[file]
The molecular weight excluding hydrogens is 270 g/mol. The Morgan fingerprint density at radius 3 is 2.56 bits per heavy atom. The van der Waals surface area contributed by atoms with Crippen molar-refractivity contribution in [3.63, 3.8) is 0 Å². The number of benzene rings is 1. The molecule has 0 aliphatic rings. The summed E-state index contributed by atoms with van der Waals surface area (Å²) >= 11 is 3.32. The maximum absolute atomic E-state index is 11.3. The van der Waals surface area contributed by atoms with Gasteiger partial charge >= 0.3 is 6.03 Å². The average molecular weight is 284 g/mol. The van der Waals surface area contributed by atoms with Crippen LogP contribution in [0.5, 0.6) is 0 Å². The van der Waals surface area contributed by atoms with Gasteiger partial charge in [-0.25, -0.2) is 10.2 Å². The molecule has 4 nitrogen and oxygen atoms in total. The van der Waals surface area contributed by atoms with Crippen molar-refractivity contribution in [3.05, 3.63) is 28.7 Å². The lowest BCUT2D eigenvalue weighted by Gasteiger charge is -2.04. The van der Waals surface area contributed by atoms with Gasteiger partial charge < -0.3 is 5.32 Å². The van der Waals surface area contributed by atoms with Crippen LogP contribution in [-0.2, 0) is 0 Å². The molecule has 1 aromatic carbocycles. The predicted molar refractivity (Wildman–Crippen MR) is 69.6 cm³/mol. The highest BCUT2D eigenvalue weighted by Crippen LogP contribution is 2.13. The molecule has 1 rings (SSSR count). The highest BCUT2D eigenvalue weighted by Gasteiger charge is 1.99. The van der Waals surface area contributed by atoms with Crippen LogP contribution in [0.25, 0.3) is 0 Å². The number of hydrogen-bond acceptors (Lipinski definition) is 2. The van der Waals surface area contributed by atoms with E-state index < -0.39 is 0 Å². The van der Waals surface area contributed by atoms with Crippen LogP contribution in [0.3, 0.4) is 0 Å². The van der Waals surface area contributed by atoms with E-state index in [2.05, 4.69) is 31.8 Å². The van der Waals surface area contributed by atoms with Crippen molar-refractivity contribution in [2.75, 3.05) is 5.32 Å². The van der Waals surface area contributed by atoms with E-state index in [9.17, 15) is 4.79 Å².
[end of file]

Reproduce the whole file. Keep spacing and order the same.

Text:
The molecular weight excluding hydrogens is 270 g/mol. The Morgan fingerprint density at radius 3 is 2.56 bits per heavy atom. The van der Waals surface area contributed by atoms with Crippen molar-refractivity contribution in [3.63, 3.8) is 0 Å². The number of benzene rings is 1. The molecule has 0 aliphatic rings. The summed E-state index contributed by atoms with van der Waals surface area (Å²) >= 11 is 3.32. The maximum absolute atomic E-state index is 11.3. The van der Waals surface area contributed by atoms with Gasteiger partial charge >= 0.3 is 6.03 Å². The average molecular weight is 284 g/mol. The van der Waals surface area contributed by atoms with Crippen LogP contribution in [0.5, 0.6) is 0 Å². The van der Waals surface area contributed by atoms with Gasteiger partial charge in [-0.25, -0.2) is 10.2 Å². The molecule has 4 nitrogen and oxygen atoms in total. The van der Waals surface area contributed by atoms with Crippen molar-refractivity contribution in [3.05, 3.63) is 28.7 Å². The lowest BCUT2D eigenvalue weighted by Gasteiger charge is -2.04. The van der Waals surface area contributed by atoms with Gasteiger partial charge < -0.3 is 5.32 Å². The van der Waals surface area contributed by atoms with Crippen LogP contribution in [-0.2, 0) is 0 Å². The molecule has 1 aromatic carbocycles. The predicted molar refractivity (Wildman–Crippen MR) is 69.6 cm³/mol. The highest BCUT2D eigenvalue weighted by Crippen LogP contribution is 2.13. The molecule has 1 rings (SSSR count). The highest BCUT2D eigenvalue weighted by Gasteiger charge is 1.99. The van der Waals surface area contributed by atoms with Crippen LogP contribution in [0.25, 0.3) is 0 Å². The number of hydrogen-bond acceptors (Lipinski definition) is 2. The van der Waals surface area contributed by atoms with E-state index < -0.39 is 0 Å². The van der Waals surface area contributed by atoms with Crippen LogP contribution in [0.3, 0.4) is 0 Å². The van der Waals surface area contributed by atoms with E-state index in [2.05, 4.69) is 31.8 Å². The van der Waals surface area contributed by atoms with Crippen molar-refractivity contribution in [2.75, 3.05) is 5.32 Å². The van der Waals surface area contributed by atoms with E-state index in [9.17, 15) is 4.79 Å².